Rio Tinto inks $3.5 billion investment in Koodaideri

Rio operating in the Pilbara. Copyright © 2017 Rio Tinto

Rio Tinto is on track to begin construction of the Koodaideri iron ore mine in the Pilbara, Western Australia next year after approving a $US2.6 billion ($3.5 billion) investment in the project.

The miner plans to start production at Koodaideri, around 35 kilometres from its Yandicoogina iron ore site, in late 2021.

With an estimated capacity of 43 million tonnes a year, it is poised to become Rio Tinto’s next major Pilbara hub and will integrate extensive automation and digitisation technologies.

The project is also set to increase the higher-value lump component of Rio Tinto’s Pilbara Blend by around 3 per cent to 38 per cent at a capital spend of roughly $60/t.

Rio Tinto has emphasised a ‘value over volume’ approach to Koodaideri, delivering low-cost, high-quality iron ore to overseas markets, particularly China.

Its phase one construction works will include mine infrastructure, support facilities, accomodation, road access, rail spur and an airport.

Koodaideri still requires final approval from the Western Australian Government.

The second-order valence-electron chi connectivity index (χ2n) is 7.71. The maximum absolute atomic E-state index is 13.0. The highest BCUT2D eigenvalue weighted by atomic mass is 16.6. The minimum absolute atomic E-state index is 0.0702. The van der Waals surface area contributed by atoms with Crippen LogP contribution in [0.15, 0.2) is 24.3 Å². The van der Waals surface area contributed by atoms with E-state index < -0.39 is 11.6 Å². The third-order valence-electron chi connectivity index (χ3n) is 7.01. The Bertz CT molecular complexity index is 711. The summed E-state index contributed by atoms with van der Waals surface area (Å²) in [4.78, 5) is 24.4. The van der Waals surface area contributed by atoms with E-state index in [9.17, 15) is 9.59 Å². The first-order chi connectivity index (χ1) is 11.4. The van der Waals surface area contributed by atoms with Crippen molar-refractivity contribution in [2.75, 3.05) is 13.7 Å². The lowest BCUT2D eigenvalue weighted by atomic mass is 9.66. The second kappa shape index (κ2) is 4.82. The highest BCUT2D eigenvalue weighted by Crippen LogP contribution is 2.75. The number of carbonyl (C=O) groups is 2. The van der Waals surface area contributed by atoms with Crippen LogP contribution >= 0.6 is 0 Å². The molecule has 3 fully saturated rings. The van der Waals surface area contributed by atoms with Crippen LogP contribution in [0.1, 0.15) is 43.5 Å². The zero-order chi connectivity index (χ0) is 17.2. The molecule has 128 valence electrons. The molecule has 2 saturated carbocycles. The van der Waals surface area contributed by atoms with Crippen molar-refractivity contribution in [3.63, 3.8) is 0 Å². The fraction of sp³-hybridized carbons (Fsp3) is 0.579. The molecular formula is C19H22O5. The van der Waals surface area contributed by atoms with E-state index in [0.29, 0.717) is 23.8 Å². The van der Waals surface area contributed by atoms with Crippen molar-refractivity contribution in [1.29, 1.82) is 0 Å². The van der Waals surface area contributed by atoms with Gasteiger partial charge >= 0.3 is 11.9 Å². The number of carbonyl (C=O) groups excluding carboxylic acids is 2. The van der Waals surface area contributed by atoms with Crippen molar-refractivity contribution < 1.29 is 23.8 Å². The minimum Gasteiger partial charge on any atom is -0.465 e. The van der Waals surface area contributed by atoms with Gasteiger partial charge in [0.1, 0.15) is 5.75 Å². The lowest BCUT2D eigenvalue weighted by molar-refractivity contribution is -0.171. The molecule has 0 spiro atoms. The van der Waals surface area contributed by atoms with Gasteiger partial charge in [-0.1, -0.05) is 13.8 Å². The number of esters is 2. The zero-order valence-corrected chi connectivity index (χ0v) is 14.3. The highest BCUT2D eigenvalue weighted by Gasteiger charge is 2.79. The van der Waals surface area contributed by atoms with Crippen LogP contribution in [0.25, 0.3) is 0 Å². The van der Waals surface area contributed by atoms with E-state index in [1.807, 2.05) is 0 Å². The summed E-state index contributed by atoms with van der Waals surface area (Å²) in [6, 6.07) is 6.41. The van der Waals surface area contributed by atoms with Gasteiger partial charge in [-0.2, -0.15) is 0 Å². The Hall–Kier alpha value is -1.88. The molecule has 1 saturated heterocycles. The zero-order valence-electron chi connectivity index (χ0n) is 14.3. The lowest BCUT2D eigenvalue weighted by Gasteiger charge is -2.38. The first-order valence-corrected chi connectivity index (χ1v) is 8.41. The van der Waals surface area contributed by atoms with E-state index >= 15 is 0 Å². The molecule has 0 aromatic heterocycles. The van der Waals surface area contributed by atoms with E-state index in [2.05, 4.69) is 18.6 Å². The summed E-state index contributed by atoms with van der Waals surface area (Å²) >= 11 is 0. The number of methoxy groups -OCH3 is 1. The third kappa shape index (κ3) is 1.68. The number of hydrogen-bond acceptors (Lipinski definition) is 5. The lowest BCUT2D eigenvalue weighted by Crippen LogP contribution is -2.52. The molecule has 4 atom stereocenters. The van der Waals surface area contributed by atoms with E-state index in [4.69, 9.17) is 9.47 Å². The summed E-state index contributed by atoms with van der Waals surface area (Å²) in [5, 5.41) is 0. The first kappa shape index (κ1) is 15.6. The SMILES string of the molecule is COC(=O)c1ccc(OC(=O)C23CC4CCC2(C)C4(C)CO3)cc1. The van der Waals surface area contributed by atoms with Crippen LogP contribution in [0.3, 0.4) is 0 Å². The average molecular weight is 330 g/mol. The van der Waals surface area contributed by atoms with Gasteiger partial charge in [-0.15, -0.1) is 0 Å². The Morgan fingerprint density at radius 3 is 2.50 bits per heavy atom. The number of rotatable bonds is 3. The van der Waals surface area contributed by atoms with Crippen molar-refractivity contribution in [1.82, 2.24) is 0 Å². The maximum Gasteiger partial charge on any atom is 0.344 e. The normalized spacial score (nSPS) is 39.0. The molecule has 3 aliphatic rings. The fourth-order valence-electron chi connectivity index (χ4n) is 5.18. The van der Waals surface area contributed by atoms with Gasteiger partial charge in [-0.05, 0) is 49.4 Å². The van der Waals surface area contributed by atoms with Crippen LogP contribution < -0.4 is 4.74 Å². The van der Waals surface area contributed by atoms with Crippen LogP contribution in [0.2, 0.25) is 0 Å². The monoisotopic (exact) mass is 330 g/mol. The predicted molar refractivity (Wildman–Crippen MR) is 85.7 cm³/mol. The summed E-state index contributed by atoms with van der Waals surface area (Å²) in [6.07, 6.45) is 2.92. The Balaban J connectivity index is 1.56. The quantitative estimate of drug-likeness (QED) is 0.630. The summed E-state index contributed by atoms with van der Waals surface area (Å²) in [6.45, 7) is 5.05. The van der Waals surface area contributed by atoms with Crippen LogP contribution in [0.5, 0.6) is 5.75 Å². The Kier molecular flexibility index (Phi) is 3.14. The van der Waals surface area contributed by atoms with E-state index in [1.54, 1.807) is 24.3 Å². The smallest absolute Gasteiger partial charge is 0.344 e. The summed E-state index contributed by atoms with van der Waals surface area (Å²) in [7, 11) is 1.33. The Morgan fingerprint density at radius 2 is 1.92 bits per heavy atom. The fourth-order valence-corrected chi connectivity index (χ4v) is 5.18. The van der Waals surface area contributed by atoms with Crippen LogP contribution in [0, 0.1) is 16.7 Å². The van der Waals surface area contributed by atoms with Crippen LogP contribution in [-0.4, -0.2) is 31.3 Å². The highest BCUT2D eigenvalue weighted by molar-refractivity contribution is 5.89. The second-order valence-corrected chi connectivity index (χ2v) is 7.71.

The technologically-advanced mine has been in the works since 2014, when it received environmental approval from Western Australia’s Environmental Protection Authority (EPA).

Rio Tinto completed its phase one pre-feasibility study (PFS) in 2016 and feasibility study (FS) in 2017. A $44 million phase two PFS that could see the mine’s annual capacity expanded to 70 million tonnes has also been approved.

“Koodaideri is a game-changer for Rio Tinto,” Rio Tinto chief executive officer Jean-Sébastien Jacques said.

“It will be the most technologically advanced mine we have ever built and sets a new benchmark for the industry in terms of the adoption of automation and the use of data to enhance safety and productivity.”

Rio Tinto is a long-time advocate of automation technology, led by its autonomous haul truck fleet and recently launched AutoHaul driverless train project, dubbed by the company as the “world’s largest robot”.

Koodaideri draws on Rio Tinto’s automation knowledge from its Mine of the Future program to maximise productivity and increase safety.

The company approved an initial $US146 million ($197 million) in preliminary funding for Koodaideri in August, which focused on developing a rail construction camp and the first stage of the site’s accommodation camp.

Koodaideri is expected to create over 2000 construction jobs and 600 permanent operational jobs over its 30-year lifespan.